In Mexico there are approximately 2.5 million migrant workers in the agricultural industry who regularly migrate from southern states to the north. On the other hand, the United States Department of Labor (DOL) certified 257,667 H-2A positions for temporary agricultural workers in 2019, which allows migrants to work temporarily in the agricultural industry in the United States.
About 75% of these visas were issued to mexican workers. Often, workers who obtain these visas have to pay high fees or travel expenses to get to the US, leaving them saddled with debt even before they start to work. Once in the US, the working conditions are often not the same as promised. Farmworkers in Mexico are also part of the transnational supply chain, as 60% of Mexico’s agricultural exports are destined for the United States.
Labor mobility in both contexts comes at a price for both migrant agricultural workers and the private sector if it is not properly regulated.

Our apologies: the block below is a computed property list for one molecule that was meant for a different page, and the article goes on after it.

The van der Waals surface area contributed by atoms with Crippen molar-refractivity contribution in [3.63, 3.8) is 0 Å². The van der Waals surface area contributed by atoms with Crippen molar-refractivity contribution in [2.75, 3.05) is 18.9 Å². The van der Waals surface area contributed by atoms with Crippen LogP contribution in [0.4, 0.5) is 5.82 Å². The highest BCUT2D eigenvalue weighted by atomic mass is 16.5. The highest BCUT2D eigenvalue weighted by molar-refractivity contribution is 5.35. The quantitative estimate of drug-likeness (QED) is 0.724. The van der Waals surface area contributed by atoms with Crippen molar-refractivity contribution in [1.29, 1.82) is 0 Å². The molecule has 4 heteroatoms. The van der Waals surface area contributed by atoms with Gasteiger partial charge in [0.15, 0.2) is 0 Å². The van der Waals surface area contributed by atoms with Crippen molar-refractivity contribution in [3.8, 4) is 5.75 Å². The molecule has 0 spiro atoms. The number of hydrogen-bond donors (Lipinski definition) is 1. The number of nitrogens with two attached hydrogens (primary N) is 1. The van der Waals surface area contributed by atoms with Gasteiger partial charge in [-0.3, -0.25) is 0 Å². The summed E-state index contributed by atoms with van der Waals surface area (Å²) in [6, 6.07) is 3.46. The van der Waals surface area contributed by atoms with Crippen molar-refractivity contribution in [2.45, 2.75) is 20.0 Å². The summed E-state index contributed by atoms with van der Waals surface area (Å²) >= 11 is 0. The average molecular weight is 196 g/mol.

Recently, Periplo’s partner organizations have documented a disturbing number of cases of migrant agricultural workers exploitation, including discrimination during recruitment, illegal fees charges and fraud, denial of access to health services and decent housing, lack of social benefits, delayed or unpaid wages, and abusive behavior by recruiters and employers.
Periplo focuses particularly on women, who make up about one-third of the migrant agricultural workforce in the US. In Mexico, of the 2 million 330 thousand 305 people who worked as agricultural laborers in 2020, 12.7% were women. It is they who endure the greatest difficulties, as they are often subjected to sexual harassment by supervisors, employers and others in positions of power.
The COVID-19 health crisis underlines the importance of the agricultural sector to the economies of both Mexico and the United States. The pandemic, however, has highlighted the sector’s inequitable working conditions. Despite the fact that they are classified in the US as essential workers, migrant agricultural workers are often employed precariously and so are ineligible for sick leave or COVID-19 relief payments. In Mexico, migrant agricultural workers have even been excluded from the government’s National Vaccination Campaign, because they are continuously moving or lack the required documentation.